Weight and Balance— Weight-Shift Control Aircraft and Powered Parachutes
The terminology, theory, and concepts of weight and balance that applies to airplanes also applies to weightshift aircraft and powered parachutes. Weight is still weight, and the balance point is still the balance point. There are, however, a few differences that need to be discussed. Before reading about the specifics of weight and balance on weight-shift control and powered parachute aircraft, be sure to read about their aerodynamic characteristics in Chapter 3, Physics.
Weight-shift control aircraft and powered parachutes do not fall under the same Code of Federal Regulations that govern certified airplanes and helicopters and, therefore, do not have Type Certificate Data Sheets or the same type of FAA mandated weight and balance reports. Weight and balance information and guidelines are left to the individual owners and the companies with which they work in acquiring this type of aircraft. Overall, the industry that is supplying these aircraft is regulating itself well, and the safety record is good for those aircraft being operated by experienced pilots.
The FAA has recently (2005) accepted a new classification of aircraft, known as Light Sport Aircraft (LSA). A new set of standards is being developed which will have an impact on the weight-shift control and powered parachute aircraft and how their weight and balance is handled.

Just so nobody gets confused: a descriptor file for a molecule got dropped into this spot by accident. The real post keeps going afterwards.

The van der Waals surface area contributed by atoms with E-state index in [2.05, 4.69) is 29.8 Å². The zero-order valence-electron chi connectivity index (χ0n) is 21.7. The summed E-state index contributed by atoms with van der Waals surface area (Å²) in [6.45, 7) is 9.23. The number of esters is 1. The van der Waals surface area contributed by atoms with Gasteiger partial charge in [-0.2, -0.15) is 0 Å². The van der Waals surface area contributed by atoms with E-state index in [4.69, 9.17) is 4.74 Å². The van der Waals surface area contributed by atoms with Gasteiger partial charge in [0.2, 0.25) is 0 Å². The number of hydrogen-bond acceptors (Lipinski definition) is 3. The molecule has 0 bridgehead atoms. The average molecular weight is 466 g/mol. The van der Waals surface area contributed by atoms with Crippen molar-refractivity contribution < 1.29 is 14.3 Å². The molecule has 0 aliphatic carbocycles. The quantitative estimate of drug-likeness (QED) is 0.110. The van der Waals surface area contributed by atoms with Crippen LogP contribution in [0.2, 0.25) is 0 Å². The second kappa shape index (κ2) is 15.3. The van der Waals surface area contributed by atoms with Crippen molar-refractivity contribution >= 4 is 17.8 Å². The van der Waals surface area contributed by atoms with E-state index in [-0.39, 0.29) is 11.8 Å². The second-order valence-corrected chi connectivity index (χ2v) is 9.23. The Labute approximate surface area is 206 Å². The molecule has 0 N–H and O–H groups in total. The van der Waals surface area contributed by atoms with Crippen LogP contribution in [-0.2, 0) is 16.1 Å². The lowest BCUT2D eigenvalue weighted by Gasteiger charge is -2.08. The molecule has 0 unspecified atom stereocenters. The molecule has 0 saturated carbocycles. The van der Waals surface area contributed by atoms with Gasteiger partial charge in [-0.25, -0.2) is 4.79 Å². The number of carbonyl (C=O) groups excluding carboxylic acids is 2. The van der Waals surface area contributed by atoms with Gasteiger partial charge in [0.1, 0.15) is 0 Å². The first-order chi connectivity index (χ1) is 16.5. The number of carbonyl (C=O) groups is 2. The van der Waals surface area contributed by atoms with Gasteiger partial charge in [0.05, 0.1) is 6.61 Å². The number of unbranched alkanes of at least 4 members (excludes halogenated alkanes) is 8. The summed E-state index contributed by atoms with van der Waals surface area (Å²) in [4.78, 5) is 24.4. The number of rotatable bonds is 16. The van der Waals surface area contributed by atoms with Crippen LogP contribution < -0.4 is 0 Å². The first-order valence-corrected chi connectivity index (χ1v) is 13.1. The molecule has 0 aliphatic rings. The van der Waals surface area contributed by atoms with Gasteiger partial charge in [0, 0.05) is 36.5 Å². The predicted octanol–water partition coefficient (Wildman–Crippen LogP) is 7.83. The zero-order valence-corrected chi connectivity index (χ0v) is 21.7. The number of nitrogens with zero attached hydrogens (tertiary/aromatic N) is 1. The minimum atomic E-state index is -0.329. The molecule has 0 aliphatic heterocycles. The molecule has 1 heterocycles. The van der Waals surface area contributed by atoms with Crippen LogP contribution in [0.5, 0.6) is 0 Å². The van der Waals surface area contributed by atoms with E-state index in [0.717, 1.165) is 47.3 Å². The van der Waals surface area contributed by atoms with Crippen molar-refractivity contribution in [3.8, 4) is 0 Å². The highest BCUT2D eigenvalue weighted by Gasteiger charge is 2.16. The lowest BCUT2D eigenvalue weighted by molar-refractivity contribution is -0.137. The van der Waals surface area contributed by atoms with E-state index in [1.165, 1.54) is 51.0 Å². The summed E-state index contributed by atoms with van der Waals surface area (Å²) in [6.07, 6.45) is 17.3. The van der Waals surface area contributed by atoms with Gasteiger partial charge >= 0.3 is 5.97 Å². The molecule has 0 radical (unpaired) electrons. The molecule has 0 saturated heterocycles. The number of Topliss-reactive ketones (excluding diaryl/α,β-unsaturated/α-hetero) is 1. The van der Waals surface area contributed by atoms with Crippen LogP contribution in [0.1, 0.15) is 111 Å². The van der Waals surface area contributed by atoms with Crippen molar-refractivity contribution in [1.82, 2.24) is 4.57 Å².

Weight-Shift Control Aircraft
Weight-shift control aircraft, commonly known by the name “trikes," have very few options for loading because they have very few places to put useful load items. Some trikes have only one seat and a fuel tank, so the only variables for a flight are amount of fuel and weight of the pilot. Some trikes have two seats and a small storage bin, in addition to the fuel tank.
The most significant factor affecting the weight and balance of a trike is the weight of the pilot; if the aircraft has two seats, the weight of the passenger must be considered. The trike acts somewhat like a single main rotor helicopter because the weight of the aircraft is hanging like a pendulum under the wing. Figure 4-37 shows a two-place trike, in which the mast and the nose strut come together slightly below the wing attach point. When the trike is in flight, the weight of the aircraft is hanging from the wing attach point. The weight of the engine and fuel is behind this point, the passenger is almost directly below this point, and the pilot is forward of this point. The balance of the aircraft is determined by how all these weights compare.
The wing attach point, with respect to the wing keel, is an adjustable location. The attach point can be loosened and moved slightly forward or slightly aft, depending on the weight of the occupants. For example, if the aircraft is flown by a heavy person, the attach point can be moved a little farther aft, bringing the wing forward, to compensate for the change in center of gravity.
Figure 4-38 shows a close-up of the wing attach point, and the small amount of forward and aft movement that is available.
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